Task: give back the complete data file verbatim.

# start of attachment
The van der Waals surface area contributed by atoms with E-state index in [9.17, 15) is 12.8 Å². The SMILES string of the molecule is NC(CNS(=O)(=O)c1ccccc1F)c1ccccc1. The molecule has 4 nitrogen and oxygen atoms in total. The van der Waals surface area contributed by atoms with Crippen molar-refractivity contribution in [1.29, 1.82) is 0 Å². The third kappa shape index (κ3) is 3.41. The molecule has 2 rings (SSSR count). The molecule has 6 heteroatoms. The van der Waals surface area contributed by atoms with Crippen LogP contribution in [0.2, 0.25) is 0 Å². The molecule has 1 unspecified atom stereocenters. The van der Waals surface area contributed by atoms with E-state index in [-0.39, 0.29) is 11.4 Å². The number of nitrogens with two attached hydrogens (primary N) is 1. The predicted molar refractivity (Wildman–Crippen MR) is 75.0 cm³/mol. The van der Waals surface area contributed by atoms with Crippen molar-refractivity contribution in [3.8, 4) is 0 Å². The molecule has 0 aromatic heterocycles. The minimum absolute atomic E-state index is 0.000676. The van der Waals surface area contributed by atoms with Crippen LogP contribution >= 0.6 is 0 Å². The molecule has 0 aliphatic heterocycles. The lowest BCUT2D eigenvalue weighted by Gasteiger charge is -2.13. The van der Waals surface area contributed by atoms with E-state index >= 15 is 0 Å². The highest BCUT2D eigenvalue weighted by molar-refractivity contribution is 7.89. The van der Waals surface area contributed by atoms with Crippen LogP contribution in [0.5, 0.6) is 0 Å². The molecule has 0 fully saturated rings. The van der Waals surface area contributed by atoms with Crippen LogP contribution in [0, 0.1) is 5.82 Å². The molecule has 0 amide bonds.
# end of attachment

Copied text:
The van der Waals surface area contributed by atoms with E-state index in [9.17, 15) is 12.8 Å². The SMILES string of the molecule is NC(CNS(=O)(=O)c1ccccc1F)c1ccccc1. The molecule has 4 nitrogen and oxygen atoms in total. The van der Waals surface area contributed by atoms with Crippen molar-refractivity contribution in [1.29, 1.82) is 0 Å². The third kappa shape index (κ3) is 3.41. The molecule has 2 rings (SSSR count). The molecule has 6 heteroatoms. The van der Waals surface area contributed by atoms with Crippen LogP contribution in [0.2, 0.25) is 0 Å². The molecule has 1 unspecified atom stereocenters. The van der Waals surface area contributed by atoms with E-state index in [-0.39, 0.29) is 11.4 Å². The number of nitrogens with two attached hydrogens (primary N) is 1. The predicted molar refractivity (Wildman–Crippen MR) is 75.0 cm³/mol. The van der Waals surface area contributed by atoms with Crippen molar-refractivity contribution in [3.8, 4) is 0 Å². The molecule has 0 aromatic heterocycles. The minimum absolute atomic E-state index is 0.000676. The van der Waals surface area contributed by atoms with Crippen LogP contribution >= 0.6 is 0 Å². The molecule has 0 aliphatic heterocycles. The lowest BCUT2D eigenvalue weighted by Gasteiger charge is -2.13. The van der Waals surface area contributed by atoms with E-state index >= 15 is 0 Å². The highest BCUT2D eigenvalue weighted by molar-refractivity contribution is 7.89. The van der Waals surface area contributed by atoms with Crippen LogP contribution in [0.5, 0.6) is 0 Å². The molecule has 0 fully saturated rings. The van der Waals surface area contributed by atoms with Crippen LogP contribution in [0, 0.1) is 5.82 Å². The molecule has 0 amide bonds.